Twenty years after the war.
Lovejoy has a column for the Detroit Times, a slice of life thing that can be a little of whatever he wants or can pitch to the editor. Crime, romance, sob stories, profiles of the Forgotten Man, that kind of thing. He runs in the morning edition, which means he works nights, which suits him just fine; he doesn’t sleep well these days, but it’s easier when the city is awake around him. The roar of commerce drowns out his thoughts, which run bleak.
So he goes walking, just feeling his way around, looking for anything interesting among the night owls, the third shifters, the barflies, the dopers. There’s a crowd outside of Delgado’s Gym, and as he’s walking toward it curiously it suddenly surges and scatters like a sheen of oil when a soap flake hits it. In the center is McGillicuddy, swinging fists the size of Christmas hams around wildly. McGillicuddy’s a pug, a quondam heavyweight champion before all the blows to his head drove him punchy.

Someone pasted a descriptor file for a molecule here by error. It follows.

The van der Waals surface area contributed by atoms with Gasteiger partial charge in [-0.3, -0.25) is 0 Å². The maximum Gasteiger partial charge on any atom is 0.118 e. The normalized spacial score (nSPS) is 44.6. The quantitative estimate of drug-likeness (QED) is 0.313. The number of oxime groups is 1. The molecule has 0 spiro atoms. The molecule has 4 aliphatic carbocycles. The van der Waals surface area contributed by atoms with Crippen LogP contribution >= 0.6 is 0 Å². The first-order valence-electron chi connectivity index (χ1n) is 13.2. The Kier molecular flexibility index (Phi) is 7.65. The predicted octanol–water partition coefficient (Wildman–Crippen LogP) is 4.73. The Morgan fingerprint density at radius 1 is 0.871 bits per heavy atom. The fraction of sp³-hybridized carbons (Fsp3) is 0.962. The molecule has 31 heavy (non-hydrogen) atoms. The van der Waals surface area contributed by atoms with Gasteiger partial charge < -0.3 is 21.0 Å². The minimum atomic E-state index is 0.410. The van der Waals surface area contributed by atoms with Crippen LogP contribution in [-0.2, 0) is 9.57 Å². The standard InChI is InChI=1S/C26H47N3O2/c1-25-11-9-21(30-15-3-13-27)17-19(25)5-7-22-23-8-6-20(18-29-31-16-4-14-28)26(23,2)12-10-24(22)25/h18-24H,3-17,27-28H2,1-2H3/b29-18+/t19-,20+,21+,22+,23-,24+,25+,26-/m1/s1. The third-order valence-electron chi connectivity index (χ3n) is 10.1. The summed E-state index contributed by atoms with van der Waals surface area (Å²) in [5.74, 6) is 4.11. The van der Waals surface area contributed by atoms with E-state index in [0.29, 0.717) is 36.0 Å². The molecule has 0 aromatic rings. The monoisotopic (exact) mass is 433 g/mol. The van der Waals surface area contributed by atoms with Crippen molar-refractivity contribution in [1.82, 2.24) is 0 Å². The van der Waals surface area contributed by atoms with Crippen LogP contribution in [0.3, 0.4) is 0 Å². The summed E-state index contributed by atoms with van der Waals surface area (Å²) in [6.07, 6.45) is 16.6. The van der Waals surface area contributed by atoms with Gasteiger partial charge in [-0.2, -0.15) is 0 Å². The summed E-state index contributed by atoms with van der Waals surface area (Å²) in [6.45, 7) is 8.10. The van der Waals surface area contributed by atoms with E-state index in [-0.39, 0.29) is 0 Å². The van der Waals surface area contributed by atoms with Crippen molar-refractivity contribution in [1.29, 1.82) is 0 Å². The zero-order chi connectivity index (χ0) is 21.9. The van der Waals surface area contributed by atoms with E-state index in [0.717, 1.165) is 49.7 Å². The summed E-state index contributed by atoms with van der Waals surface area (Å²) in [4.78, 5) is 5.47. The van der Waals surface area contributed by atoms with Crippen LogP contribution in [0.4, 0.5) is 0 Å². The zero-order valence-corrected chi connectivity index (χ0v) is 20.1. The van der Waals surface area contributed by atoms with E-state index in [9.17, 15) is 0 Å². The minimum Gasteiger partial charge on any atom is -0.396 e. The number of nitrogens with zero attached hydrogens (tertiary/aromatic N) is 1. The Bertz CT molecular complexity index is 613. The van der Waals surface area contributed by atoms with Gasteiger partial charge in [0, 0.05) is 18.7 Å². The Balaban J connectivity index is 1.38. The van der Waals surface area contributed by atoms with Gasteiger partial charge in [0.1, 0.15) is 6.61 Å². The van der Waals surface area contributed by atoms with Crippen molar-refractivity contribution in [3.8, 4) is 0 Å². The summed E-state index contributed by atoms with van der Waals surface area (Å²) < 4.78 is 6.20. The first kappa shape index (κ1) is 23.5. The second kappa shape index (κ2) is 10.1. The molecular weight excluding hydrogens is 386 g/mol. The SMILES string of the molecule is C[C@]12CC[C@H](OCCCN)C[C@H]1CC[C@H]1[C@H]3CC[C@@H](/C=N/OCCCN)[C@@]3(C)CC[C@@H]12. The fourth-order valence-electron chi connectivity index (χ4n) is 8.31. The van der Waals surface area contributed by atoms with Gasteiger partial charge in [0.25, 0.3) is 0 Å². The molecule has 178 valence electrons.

“Velma!” he’s yelling. “I gotta see Velma!”
Ah ha, thinks Lovejoy, a little sadly, a story.